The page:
At the end of this year, our lease was up and because our future plans  had outgrown a one-year lease, we went our separate ways and ended the lease. We packed up and moved out the end of May.


We entered that house as renters, became friends, and left like family. I like to think of the time in the house as an airport terminal. We needed that time together before we all depart and take off in different directions. I know that I would not have as much courage, without the support system they provided. But the doors are opening now, and it’s time to fly.


City of Spires

City of Spires

Two years ago in August, I climbed Carfax Tower in Oxford at the end of the summer term to say good-bye to the magical city of Oxford. I wore sunglasses to try to hide my ugly-crying from the tourists as I surveyed the city, facing the reality of leaving. Embarrassing and unexpected? Quite. Oxford had been two months of beauty, discovery, and lasting friendships. Those spires meant so much more than architecture. Christ is the beauty in any place, but he used those two months in Oxford to bring healing and renewal after three of the most difficult years of my life leading up to the trip. And tomorrow I will get on a plane and return.

Reflection: Graduation

My freshman year of teaching, they were freshman in high school.  I watched them grow up in my periphery, and when we came face to face our collective senior year, I wasn’t prepared for the spark of light they would bring to each day. We were in the trenches together, that class and I. The grown up world is a struggle sometimes, but at the start of that bell, the gloom dissipated and the classroom door shut out any storm that raged outside. No day was so difficult that they couldn’t make me smile. But each changing season, each new work of literature, and each new idea, marked the passage of time that would not be slowed. And then they were gone. Empty halls, empty schedule, graded finals. Their brief absence was softened by the promise of looming graduation and their brief return.

Graduation rehearsal was a flurry of reunions, confusion, and laughter. Line them up one way. Reverse the order. Alphabetical order. Reverse alphabetical order. Keep them quiet in the line. Oops–I’m the one talking when we’re supposed to be listening. Final reminders, parting words, and don’t forget your caps and gowns!

The next morning, I waited with them in the library while the grown up world assembled outside and prepared for the big event. Straightening ties, tucking hair under the elastic cap, attaching and reattaching runaway tassels. And pictures. So many pictures: formal professional photographer poses and cellphone selfies.

Five minute warning. Collect the cell phones, last minute tassel check, alphabetical order check and they lined up. And suddenly the reality hit that this was the last moment I would have them all together. Trying keep my voice from breaking I told them: “I love you all. You’re going to make a beautiful tomorrow.”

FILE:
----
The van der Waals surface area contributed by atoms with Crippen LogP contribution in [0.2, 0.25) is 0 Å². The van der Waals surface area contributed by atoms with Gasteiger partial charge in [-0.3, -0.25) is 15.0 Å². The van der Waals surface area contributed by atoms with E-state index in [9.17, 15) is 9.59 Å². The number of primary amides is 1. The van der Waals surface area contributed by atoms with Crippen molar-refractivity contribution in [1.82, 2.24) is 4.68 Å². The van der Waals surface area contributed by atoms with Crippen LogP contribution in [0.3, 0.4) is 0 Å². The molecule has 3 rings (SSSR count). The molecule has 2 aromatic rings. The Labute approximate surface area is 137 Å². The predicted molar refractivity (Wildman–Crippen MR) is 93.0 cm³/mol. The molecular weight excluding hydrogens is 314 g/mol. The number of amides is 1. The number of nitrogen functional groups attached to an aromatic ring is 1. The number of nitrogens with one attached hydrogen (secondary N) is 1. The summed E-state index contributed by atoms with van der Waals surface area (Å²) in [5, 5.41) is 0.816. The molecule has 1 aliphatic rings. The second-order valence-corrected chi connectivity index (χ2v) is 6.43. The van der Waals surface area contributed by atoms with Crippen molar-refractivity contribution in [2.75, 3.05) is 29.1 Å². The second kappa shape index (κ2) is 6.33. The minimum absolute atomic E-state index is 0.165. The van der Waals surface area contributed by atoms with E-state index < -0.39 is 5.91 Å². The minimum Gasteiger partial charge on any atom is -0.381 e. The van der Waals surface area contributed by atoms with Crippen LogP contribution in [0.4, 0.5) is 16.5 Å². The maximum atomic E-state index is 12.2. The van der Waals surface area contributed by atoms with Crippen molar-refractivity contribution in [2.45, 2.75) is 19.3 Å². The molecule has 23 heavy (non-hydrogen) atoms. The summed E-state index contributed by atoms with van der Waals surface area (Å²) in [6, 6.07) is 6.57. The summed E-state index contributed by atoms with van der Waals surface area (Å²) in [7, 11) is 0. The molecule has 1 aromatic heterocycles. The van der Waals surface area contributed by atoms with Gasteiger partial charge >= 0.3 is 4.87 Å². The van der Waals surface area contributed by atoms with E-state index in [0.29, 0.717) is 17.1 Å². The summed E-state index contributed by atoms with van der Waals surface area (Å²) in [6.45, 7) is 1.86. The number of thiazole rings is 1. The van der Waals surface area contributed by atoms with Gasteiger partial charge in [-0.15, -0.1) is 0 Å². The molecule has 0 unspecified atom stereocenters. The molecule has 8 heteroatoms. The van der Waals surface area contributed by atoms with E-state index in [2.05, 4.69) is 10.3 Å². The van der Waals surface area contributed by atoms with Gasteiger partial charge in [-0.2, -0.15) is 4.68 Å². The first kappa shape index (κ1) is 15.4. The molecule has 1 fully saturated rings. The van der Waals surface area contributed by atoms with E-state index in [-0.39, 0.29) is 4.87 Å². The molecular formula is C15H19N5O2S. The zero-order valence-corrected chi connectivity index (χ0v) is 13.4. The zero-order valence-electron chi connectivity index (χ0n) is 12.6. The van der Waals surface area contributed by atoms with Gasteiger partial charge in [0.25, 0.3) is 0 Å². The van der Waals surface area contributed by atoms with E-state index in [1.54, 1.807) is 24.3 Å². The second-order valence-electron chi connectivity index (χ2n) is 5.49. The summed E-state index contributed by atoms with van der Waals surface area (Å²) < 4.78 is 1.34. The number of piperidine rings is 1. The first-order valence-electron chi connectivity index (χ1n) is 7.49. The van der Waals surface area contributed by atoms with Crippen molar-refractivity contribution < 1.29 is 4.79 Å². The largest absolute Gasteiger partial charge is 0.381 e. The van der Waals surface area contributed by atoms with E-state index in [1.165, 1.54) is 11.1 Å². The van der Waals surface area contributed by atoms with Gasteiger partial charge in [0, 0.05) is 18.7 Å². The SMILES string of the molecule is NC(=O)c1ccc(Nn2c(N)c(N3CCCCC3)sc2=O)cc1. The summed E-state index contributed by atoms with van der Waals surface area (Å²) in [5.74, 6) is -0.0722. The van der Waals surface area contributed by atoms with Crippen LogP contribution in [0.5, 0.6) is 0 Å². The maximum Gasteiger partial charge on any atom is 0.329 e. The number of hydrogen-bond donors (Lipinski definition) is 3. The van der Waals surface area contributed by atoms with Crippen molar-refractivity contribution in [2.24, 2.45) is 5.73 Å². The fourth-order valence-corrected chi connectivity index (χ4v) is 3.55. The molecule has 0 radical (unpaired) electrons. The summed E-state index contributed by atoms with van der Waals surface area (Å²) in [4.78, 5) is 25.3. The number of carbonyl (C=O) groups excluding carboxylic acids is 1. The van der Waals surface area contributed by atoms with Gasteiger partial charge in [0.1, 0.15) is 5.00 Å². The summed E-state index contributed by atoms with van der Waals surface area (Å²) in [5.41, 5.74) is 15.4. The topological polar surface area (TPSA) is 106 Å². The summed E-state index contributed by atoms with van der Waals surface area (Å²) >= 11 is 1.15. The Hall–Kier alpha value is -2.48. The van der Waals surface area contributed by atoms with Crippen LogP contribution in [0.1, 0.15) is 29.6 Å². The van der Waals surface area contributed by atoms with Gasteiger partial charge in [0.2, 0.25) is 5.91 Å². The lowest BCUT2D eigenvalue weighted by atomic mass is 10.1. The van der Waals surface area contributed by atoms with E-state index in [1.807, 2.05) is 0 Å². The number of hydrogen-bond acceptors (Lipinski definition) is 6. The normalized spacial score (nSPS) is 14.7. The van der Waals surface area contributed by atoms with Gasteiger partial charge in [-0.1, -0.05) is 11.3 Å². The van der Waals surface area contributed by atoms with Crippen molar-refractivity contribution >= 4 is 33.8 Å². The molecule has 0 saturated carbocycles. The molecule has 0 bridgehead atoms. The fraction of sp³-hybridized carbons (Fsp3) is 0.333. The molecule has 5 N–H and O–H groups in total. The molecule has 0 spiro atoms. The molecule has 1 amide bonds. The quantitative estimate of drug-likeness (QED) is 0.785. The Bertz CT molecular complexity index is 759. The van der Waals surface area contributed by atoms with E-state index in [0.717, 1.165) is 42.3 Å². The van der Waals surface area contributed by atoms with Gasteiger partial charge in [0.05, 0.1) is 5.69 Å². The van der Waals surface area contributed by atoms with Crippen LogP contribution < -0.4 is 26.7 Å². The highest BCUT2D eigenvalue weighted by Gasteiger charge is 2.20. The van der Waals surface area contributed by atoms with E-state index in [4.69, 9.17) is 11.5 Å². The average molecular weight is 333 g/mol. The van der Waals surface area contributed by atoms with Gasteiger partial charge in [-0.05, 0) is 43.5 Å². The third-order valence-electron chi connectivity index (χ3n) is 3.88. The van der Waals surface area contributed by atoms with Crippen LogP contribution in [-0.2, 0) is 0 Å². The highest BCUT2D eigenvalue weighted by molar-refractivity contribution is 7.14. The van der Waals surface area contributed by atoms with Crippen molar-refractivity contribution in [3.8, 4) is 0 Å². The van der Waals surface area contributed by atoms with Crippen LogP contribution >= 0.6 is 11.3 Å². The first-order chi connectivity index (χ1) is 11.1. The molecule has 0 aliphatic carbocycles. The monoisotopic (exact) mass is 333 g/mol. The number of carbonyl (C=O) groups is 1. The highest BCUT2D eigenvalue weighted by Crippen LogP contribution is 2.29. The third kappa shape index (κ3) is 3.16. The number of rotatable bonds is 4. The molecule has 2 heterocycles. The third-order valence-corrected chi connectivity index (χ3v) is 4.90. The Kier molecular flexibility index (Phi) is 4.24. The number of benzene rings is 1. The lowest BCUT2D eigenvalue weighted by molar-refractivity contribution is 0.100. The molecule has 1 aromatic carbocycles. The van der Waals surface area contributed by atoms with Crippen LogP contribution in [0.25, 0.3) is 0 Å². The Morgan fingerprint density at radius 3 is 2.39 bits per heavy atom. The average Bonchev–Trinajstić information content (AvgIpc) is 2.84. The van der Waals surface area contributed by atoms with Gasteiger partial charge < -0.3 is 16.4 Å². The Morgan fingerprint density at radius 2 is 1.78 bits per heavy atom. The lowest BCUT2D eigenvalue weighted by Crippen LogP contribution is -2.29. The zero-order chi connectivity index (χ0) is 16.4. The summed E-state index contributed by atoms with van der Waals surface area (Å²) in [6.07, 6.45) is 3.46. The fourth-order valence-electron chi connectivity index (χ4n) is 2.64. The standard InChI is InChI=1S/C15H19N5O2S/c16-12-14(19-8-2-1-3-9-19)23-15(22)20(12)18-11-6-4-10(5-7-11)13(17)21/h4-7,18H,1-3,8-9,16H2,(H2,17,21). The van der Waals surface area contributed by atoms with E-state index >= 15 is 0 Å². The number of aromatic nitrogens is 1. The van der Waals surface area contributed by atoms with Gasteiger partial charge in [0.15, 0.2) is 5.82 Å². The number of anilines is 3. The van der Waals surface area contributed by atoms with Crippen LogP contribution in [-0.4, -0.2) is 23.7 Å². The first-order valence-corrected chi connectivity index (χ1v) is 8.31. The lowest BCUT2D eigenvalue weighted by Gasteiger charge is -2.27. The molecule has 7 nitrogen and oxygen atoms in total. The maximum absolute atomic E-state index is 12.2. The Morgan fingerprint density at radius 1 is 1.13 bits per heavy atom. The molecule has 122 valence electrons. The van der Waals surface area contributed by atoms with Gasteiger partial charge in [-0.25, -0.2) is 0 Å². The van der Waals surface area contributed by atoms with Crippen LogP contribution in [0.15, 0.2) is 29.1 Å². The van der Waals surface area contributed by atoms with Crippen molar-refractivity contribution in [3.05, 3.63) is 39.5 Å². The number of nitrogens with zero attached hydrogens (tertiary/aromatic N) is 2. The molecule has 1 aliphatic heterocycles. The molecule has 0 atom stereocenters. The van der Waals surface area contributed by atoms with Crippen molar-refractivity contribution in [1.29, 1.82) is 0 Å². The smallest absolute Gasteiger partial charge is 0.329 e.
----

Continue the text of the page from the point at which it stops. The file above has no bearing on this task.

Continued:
The line departed. We waited behind the rest of the faculty, marched behind the flag bearers across the driveway outside, and filed into the sanctuary. I could hear the electronic keyboard playing Pomp and Circumstance as the rest of the faculty filed in. A few last minute tassel fixes, still one more picture, and one of the girls handed me her lip gloss to hold. I could feel time slipping away. The faculty disappeared, and the line of graduates followed the flag bearers to the chapel entrance.

I turned to the first student, gave a reassuring smile, a gentle tap of the arm to cue her it was her time, and she led the way. One by one they filed through; each quick good-bye like the curtain call of our year together. Suddenly, there is only when left.  “Last one!” I whispered with a with a quick grin, nodding for him to march and suddenly I stood alone, watching him walk down the aisle toward the rest of his class who stood waiting on the stage.

And that’s when I lost it. I had used the phrase “spread your wings” in various capacities with them leading up to graduation. I know…as their English teacher, I probably should have come up with something less cliche. However, standing alone in the back of the auditorium, I felt like the old lady in Mary Poppins who cries as the song says, “while overhead her birds fill the skies.” Their beautiful wings had spread, and they were soaring.

For a teacher, a graduation is a bittersweet epilogue. The ending of the chapter we shared is hard, but greater than that is the joy of scattering into dozens of new chapters and new journeys.


Commencement and Courage

The following quote by Peter Pan author J.M. Barrie was my parting words to my graduating seniors this year. For both my life and theirs, the close of that chapter also marked countless new beginnings. 

“There are glorious years lying ahead of you if you choose to make them glorious. God’s in His heaven still. So forward, brave hearts. To what adventures I cannot tell, but I know that your God is watching to see whether you are adventurous.” –J.M. Barrie

Snow Day Musings From January.

Below is a post I wrote in January, and neglected to publish. I suppose is very much in keeping with the sporadic nature of this blog, a quality which I am hoping to rectify soon…stay tuned.

I am writing this on snow day #2 and weekend day #6 (Professional day + Saturday+ Sunday+ MLK+ 2 snow days)

Isn’t it lovely?


This means a lot of tea and a lot of writing. I wish this meant accumulating vast word counts on my novel, but this has also meant writing letters of recommendation for my seniors. Also worth while.

This snow is one example of life imitating art. I faced the post-Christmas decoration slump in my classroom. Too early for spring decor, too even early for Valentines and Saint Patrick’s Day. So I decided to go all out to celebrate winter. I broke out the white Christmas lights and the fake snow. Here are some samples:



I wanted to make a winter wonderland, but use the lights to make it warm and magical so that even school days can feel like snow days. That’s the theory at least.